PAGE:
Our Fairfield Region coverage includes stories about all the towns in the Greater Fairfield area, ranging from Sherman, New Fairfield and Brookfield to Shelton, Stratford, Bridgeport, Stamford and Greenwich.
When Luis Lopez played his first professional baseball game, Bill Clinton was president, “Forrest Gump” had just beaten “Pulp Fiction” for best picture at the Academy Awards, and Derek Jeter was still a year away from his rookie season with the New York Yankees.
Ira Flatow, public radio host of the popular Science Friday program, and his for-profit corporation, will pay $145,531 to resolve allegations his company misused grant money from the National Science Foundation.
The settlement stems from a 2009 National Science Foundation award of nearly $1 million to Flatow's privately-owned company, ScienceFriday, Inc., for the purposes of "extending the impact of its weekly radio program to a new and younger audience through the use of cyber-space platforms and interactive tools such as Facebook and Twitter."
Four of 28 people who sued the Metro-North Railroad in federal court after being injured in a Bridgeport train crash last year have settled with the commuter railroad.
Lawyers in the case say the four passengers reached agreements with Metro-North on Friday and are the first plaintiffs in the lawsuit to settle. Terms weren't disclosed. Metro-North previously settled with several others injured in the crash who didn't go to court.
A fishing ban has been imposed on all commercial and recreational fishing from Norwalk to Milford until the environmental impact of a massive overnight fire in Bridgeport can be evaluated. The fire has also forced evacuation of residents and cut electrical power.
Mathew Martoma, a former portfolio manager with Stamford-based SAC Capital Advisors, has been sentenced in New York to nine years in prison. He was convicted earlier this year of helping the firm earn more than $250 million illegally through insider trading.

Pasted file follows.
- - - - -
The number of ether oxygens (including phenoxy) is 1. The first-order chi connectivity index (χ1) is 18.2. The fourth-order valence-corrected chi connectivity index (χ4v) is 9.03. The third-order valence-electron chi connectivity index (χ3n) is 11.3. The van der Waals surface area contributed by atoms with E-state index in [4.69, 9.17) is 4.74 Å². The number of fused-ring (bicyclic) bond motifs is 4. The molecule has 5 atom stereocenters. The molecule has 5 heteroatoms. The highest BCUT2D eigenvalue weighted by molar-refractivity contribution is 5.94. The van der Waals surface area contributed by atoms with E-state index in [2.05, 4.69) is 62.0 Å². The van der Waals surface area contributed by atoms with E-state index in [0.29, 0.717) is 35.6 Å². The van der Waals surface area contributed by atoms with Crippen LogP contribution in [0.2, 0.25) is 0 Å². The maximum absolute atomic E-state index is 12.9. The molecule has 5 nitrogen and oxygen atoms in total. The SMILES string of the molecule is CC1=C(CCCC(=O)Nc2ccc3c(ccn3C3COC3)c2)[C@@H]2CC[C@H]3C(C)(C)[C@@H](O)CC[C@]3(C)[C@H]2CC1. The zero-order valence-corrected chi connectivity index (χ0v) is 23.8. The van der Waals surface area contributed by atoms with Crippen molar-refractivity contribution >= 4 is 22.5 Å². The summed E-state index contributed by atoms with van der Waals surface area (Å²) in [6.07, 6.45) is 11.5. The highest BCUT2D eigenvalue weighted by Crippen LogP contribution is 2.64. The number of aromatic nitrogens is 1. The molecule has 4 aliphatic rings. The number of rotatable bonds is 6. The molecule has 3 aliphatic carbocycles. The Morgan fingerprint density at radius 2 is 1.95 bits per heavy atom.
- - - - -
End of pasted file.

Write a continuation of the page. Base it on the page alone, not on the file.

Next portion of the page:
Western Connecticut State University in Danbury is home to the only School of Visual and Performing Arts in the Connecticut state university system. Its proximity to New York offers a chance to attract an impressive faculty. Later this month, WestConn will open a new Visual and Performing Arts Center.
World Wrestling Entertainment will cut seven percent of its workforce, as it continues its efforts to remake the company.
Stamford-based WWE reported a loss for the second quarter. It’s currently grappling with a 25 percent slide in its share price, and a less than impressive ramp up for its streaming online video network.
The mayors of Connecticut's cities will take part in a conference call this week to discuss whether their communities have space to host some of the children from Central America who have been flooding the U.S. border.
New Haven Mayor Toni Harp and Bridgeport Mayor Bill Finch are hosting the call on Friday. Harp said they will make the request to their counterparts in Hamden, Meriden, New Britain, East Hartford, Waterbury, Hartford, West Haven, Norwalk, and Stamford.
Fairfield County had the highest proportion of employment provided by foreign-owned companies of any metro region in the country. The figures came in a new study on the impact of overseas investment in the U.S.
Governor Dannel Malloy, Senator Richard Blumenthal and other leaders met in New York City on Monday to discuss the latest problem for Connecticut rail travel. The 118-year-old Walk Bridge in Norwalk has gotten stuck in the open position twice in recent days, leading to major Metro-North and Amtrak delays.
Some of America's favorite children’s book authors will visit Newtown this weekend including the creators of Diary of A Wimpy Kid, Ella Enchanted, and The Spiderwick Chronicles. They’ll go to schools and talk with students on Friday and participate Saturday in panels and workshops.
Three years ago, members of the President’s Committee on the Arts and Humanities identified eight of the lowest-performing schools in the country, and enrolled them in a new program called the Turnaround Arts Initiative. The goal: to prove that arts education could improve academic achievement and overall school culture.
Giving to good causes is something many of us think about at the end of the year, as we send off a donation to a non-profit that we support. But what if you had the means and business expertise get more deeply involved in the work of your chosen cause? A new organization in Connecticut wants to harness that kind of talent.
While playing his weekly gig at Manhattan’s Caffe Vivaldi some four years ago, pianist Assaf Gleizner, a Tel Aviv native, decided to please his parents by mixing traditional Israeli folk music with the modern jazz fare that he and his fellow Israeli sidemen, Koby Hayon and Nadav Snir-Zelniker, were to serve that night at the popular West Village restaurant and live music hot spot.